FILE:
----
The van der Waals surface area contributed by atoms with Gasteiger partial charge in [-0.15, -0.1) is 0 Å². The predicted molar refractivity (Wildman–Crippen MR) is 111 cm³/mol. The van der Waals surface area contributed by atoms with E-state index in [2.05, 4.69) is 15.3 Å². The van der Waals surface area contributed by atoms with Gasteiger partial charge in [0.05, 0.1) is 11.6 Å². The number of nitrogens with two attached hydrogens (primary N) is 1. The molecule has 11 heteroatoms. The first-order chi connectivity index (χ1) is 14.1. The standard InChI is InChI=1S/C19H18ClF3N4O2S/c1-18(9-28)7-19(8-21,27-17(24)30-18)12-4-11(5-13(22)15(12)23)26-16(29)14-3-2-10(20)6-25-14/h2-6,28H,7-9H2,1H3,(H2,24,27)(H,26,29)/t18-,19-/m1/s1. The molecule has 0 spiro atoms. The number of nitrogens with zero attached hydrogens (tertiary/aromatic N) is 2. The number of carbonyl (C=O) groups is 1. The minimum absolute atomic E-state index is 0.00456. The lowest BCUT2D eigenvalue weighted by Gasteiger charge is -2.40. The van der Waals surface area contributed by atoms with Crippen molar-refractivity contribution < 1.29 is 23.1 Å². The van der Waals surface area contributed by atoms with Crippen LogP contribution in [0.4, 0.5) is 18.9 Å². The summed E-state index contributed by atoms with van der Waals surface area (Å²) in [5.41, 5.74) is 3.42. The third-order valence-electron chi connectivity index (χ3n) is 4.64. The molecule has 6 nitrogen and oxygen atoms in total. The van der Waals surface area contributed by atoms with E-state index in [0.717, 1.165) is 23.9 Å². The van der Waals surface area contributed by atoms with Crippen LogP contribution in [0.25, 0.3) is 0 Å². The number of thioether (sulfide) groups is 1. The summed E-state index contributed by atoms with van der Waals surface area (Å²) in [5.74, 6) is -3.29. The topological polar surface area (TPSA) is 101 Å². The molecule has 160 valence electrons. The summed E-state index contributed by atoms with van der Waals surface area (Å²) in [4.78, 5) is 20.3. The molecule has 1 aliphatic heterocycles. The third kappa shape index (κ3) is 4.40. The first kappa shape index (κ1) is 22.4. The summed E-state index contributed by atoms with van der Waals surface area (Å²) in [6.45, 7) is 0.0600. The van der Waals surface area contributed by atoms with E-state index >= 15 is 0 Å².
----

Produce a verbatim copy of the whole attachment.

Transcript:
The van der Waals surface area contributed by atoms with Gasteiger partial charge in [-0.15, -0.1) is 0 Å². The predicted molar refractivity (Wildman–Crippen MR) is 111 cm³/mol. The van der Waals surface area contributed by atoms with E-state index in [2.05, 4.69) is 15.3 Å². The van der Waals surface area contributed by atoms with Gasteiger partial charge in [0.05, 0.1) is 11.6 Å². The number of nitrogens with two attached hydrogens (primary N) is 1. The molecule has 11 heteroatoms. The first-order chi connectivity index (χ1) is 14.1. The standard InChI is InChI=1S/C19H18ClF3N4O2S/c1-18(9-28)7-19(8-21,27-17(24)30-18)12-4-11(5-13(22)15(12)23)26-16(29)14-3-2-10(20)6-25-14/h2-6,28H,7-9H2,1H3,(H2,24,27)(H,26,29)/t18-,19-/m1/s1. The molecule has 0 spiro atoms. The number of nitrogens with zero attached hydrogens (tertiary/aromatic N) is 2. The number of carbonyl (C=O) groups is 1. The minimum absolute atomic E-state index is 0.00456. The lowest BCUT2D eigenvalue weighted by Gasteiger charge is -2.40. The van der Waals surface area contributed by atoms with Crippen molar-refractivity contribution < 1.29 is 23.1 Å². The van der Waals surface area contributed by atoms with Crippen LogP contribution in [0.4, 0.5) is 18.9 Å². The summed E-state index contributed by atoms with van der Waals surface area (Å²) in [5.41, 5.74) is 3.42. The third-order valence-electron chi connectivity index (χ3n) is 4.64. The molecule has 6 nitrogen and oxygen atoms in total. The van der Waals surface area contributed by atoms with E-state index in [0.717, 1.165) is 23.9 Å². The van der Waals surface area contributed by atoms with Crippen LogP contribution in [0.25, 0.3) is 0 Å². The number of thioether (sulfide) groups is 1. The summed E-state index contributed by atoms with van der Waals surface area (Å²) in [5.74, 6) is -3.29. The topological polar surface area (TPSA) is 101 Å². The molecule has 160 valence electrons. The summed E-state index contributed by atoms with van der Waals surface area (Å²) in [4.78, 5) is 20.3. The molecule has 1 aliphatic heterocycles. The third kappa shape index (κ3) is 4.40. The first kappa shape index (κ1) is 22.4. The summed E-state index contributed by atoms with van der Waals surface area (Å²) in [6.45, 7) is 0.0600. The van der Waals surface area contributed by atoms with E-state index >= 15 is 0 Å².